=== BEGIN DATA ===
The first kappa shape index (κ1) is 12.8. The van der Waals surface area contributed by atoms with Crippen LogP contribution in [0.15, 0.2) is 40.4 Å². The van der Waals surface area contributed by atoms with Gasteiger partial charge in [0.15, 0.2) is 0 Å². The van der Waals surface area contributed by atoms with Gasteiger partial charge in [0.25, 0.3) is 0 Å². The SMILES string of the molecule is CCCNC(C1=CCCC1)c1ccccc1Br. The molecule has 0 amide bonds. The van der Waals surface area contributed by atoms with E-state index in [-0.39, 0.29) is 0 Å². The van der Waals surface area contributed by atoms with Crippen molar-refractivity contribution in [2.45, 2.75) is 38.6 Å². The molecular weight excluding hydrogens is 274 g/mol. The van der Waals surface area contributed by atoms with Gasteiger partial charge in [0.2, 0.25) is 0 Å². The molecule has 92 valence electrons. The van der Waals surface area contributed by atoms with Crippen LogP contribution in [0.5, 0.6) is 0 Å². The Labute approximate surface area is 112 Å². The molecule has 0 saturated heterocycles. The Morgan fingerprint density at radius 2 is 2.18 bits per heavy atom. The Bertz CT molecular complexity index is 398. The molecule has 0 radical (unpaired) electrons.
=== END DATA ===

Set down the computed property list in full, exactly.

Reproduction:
The first kappa shape index (κ1) is 12.8. The van der Waals surface area contributed by atoms with Crippen LogP contribution in [0.15, 0.2) is 40.4 Å². The van der Waals surface area contributed by atoms with Gasteiger partial charge in [0.15, 0.2) is 0 Å². The van der Waals surface area contributed by atoms with Gasteiger partial charge in [0.25, 0.3) is 0 Å². The SMILES string of the molecule is CCCNC(C1=CCCC1)c1ccccc1Br. The molecule has 0 amide bonds. The van der Waals surface area contributed by atoms with E-state index in [-0.39, 0.29) is 0 Å². The van der Waals surface area contributed by atoms with Crippen molar-refractivity contribution in [2.45, 2.75) is 38.6 Å². The molecular weight excluding hydrogens is 274 g/mol. The van der Waals surface area contributed by atoms with Gasteiger partial charge in [0.2, 0.25) is 0 Å². The molecule has 92 valence electrons. The van der Waals surface area contributed by atoms with Crippen LogP contribution in [0.5, 0.6) is 0 Å². The Labute approximate surface area is 112 Å². The molecule has 0 saturated heterocycles. The Morgan fingerprint density at radius 2 is 2.18 bits per heavy atom. The Bertz CT molecular complexity index is 398. The molecule has 0 radical (unpaired) electrons.